"Alfred North Whitehead, (15 February 1861 – 30 December 1947) was an English mathematician and philosopher." (Wikipedia).
"When he advises his students on what's most important, he said what's wanted is an immense feeling for things, not this mind that acquires facts, but he encouraged his students to feel into things. And he said an enormous part of our mature experience cannot be expressed in words. We need to sort of open ourselves to something beyond what we can even articulate. And as for someone as erudite as him to be emphasizing a knowingness that is greater than our intellectual capacities is a very interesting juxtaposition because if he weren't so learned, if he weren't so bright, then you could say he's dismissing knowledge, which he's not at all, but he uses knowledge in service of a greater sense of connectivity with the mystery of life rather than to explain it all and reduce it. So I find it very endearing and inspiring because there are few people who can accomplish so much and be as gracious, and humble about it. This is a beautiful quote, it is a real classic of his more mystical side, he said; 'Religion is the vision of something which stands beyond, behind, and within the passing flux of immediate things, something which is real, and yet waiting to be realized, something which is a remote possibility, and yet the greatest of present facts, something that gives meaning to all that passes, and yet eludes apprehension, something whose possession is the final good, and yet is beyond all reach, something which is the ultimate ideal, and the hopeless quest.'" - Amy Edelstein [11:30 - 14:00].
"He's credited with adding the term 'creativity' to the dictionary, which I only learned recently. And that was very much a part of his work. He said that 'creativity is without a character of its own, it is the universal of universals.' And he talked about creativity as this process or flow. He also said it's pure feeling or aliveness. And I think, my understanding of this, is as he was trying to articulate what creativity is, what this sense of flow and novelty and emergence and recreation was, he was trying to feel into a way to describe his sense of God, his sense of something that is underlying everything, that is the substance of life, that essence or nectar that makes life what it is. And, so, he said it's pure feeling, it's curiousity, it's alertness, it's aliveness. He talked about it as love. He talked about creativity as this quality-less quality. . .This mystical understanding was really part of his intimations of what God says. He said, 'God is in the world or nowhere, creating continually in us and around us. This creative principle is everywhere, in animate and so-called inanimate matter, in the ether, water, earth, human hearts. But this creation is a continuing process, and the process is itself the actuality since no sooner you arrive then you start on a fresh journey.'" - Amy Edelstein [24:12 - 26:42].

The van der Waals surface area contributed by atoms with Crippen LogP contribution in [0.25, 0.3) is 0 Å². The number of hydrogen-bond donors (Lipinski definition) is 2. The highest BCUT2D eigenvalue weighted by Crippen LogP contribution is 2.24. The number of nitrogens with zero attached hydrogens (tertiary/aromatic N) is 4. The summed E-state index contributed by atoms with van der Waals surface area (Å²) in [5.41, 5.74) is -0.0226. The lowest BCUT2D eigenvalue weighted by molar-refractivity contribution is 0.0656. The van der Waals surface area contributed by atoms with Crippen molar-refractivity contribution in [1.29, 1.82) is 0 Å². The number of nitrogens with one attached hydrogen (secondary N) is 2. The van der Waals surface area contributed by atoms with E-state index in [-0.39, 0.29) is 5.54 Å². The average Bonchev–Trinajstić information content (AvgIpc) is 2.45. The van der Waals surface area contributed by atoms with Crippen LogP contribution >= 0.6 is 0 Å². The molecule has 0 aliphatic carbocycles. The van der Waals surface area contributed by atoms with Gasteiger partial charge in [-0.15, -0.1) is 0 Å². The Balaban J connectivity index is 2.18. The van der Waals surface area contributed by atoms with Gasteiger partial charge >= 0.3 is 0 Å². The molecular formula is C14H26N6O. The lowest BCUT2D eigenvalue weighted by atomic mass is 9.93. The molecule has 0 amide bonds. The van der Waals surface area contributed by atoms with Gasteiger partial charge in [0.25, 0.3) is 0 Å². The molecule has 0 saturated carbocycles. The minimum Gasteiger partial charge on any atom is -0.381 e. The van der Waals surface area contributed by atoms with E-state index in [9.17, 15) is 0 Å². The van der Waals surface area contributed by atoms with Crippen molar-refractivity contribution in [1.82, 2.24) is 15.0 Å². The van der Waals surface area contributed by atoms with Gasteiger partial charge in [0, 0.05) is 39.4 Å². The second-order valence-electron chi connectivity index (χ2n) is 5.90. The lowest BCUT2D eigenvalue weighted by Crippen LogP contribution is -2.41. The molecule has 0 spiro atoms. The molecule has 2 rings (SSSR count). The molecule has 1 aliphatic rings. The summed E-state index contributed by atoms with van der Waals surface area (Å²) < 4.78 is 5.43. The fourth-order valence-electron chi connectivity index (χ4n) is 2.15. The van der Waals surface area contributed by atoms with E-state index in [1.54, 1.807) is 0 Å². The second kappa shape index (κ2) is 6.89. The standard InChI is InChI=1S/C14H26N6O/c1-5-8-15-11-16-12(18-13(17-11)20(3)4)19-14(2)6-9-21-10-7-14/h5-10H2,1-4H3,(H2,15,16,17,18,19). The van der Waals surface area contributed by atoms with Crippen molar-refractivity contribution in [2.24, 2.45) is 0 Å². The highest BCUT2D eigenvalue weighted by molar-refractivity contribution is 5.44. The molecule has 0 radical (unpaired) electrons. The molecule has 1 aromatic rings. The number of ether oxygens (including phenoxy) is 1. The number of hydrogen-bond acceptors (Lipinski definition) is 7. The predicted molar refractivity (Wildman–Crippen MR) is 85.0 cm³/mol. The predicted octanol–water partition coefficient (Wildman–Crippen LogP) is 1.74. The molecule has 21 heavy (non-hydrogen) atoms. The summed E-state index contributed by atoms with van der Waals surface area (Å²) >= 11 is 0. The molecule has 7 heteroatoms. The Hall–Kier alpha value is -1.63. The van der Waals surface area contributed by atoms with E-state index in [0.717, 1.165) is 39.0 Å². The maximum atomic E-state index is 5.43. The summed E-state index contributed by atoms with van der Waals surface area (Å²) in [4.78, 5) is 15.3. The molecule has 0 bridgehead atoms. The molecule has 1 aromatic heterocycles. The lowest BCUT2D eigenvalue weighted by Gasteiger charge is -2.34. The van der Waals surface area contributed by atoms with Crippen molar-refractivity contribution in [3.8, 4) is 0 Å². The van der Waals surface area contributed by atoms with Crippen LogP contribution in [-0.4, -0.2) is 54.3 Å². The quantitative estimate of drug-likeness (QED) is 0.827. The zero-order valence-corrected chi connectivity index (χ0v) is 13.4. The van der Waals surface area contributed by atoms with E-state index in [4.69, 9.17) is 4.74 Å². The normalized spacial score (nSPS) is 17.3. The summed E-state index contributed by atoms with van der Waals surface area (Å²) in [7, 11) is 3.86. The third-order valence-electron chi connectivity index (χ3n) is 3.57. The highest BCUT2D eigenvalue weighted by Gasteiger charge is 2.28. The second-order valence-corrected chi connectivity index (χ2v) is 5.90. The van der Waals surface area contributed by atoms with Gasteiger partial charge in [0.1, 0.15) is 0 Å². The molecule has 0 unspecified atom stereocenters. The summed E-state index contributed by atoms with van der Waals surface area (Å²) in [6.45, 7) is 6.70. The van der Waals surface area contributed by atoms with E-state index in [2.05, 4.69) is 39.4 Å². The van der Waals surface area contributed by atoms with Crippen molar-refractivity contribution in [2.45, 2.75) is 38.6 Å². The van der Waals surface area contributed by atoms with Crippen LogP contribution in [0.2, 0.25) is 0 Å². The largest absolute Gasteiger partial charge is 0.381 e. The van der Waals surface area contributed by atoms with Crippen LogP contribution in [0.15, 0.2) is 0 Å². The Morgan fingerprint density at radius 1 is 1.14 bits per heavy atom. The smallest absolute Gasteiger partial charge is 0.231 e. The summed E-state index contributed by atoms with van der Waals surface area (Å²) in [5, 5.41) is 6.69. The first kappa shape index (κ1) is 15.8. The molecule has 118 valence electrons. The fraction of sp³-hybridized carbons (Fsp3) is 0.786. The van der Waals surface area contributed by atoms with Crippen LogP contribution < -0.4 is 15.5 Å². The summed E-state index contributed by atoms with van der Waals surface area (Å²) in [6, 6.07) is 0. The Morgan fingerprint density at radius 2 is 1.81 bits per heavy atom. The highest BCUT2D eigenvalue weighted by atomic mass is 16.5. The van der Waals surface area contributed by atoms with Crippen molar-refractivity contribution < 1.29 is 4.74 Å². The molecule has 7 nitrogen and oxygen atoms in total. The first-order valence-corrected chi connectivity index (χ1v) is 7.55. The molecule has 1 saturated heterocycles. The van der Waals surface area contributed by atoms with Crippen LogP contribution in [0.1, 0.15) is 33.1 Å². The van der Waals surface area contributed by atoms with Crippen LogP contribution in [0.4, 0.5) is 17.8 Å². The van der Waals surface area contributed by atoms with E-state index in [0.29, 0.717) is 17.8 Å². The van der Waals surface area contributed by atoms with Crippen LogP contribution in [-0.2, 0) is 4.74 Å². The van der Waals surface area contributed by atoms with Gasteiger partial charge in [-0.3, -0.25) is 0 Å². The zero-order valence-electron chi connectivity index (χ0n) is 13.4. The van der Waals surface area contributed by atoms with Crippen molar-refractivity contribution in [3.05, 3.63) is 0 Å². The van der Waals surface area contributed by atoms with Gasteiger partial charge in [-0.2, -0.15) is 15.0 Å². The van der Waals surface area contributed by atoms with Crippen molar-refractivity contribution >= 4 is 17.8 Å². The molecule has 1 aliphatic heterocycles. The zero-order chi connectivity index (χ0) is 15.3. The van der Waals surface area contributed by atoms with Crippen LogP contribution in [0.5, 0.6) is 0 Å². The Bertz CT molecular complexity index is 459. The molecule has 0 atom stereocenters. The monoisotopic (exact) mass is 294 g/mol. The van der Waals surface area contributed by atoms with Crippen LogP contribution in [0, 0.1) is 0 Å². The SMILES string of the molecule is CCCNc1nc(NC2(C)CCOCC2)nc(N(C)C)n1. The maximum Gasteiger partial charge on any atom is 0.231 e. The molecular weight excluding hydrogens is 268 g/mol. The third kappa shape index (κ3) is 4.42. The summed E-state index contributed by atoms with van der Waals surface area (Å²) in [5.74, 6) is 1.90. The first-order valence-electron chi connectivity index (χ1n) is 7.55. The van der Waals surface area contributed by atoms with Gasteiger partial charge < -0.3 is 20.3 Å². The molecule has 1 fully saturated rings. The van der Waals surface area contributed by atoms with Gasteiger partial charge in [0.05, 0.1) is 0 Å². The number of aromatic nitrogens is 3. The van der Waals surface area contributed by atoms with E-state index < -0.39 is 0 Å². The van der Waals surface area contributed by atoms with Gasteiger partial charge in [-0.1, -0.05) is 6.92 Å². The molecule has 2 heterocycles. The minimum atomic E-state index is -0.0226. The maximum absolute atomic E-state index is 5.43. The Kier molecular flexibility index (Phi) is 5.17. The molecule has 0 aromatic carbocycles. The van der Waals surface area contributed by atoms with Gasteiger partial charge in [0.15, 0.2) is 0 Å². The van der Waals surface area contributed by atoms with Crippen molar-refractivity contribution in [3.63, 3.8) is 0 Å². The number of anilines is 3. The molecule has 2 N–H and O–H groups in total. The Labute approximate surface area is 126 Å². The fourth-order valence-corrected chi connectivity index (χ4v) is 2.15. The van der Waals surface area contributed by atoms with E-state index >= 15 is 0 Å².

"He was a precursor of the ecological movement, of the understanding of the interconnectedness and interrelationship of all things. And he influenced very much the thinking that we must look at the world as this vast interconnected web and we must look at our effects and the effects of our decisions and choices, and progress and building, as it's effecting the entire ecosystem all around us. And this was something he talked about and thought about in the 30's and 40's, which was in the middle of WWII, when most people were not really thinking about our effect on the natural world around us." - Amy Edelstein [30:30 - 31:30].
Video Title: Alfred North Whitehead Philosopher & Mystic. Source: Amy Edelstein. Date Published: December 9, 2014. Description:
Lecture on the life and process philosophy of Alfred North Whitehead by Amy Edelstein held at the University of Pennsylvania. For more information visit: http://amyedelstein.com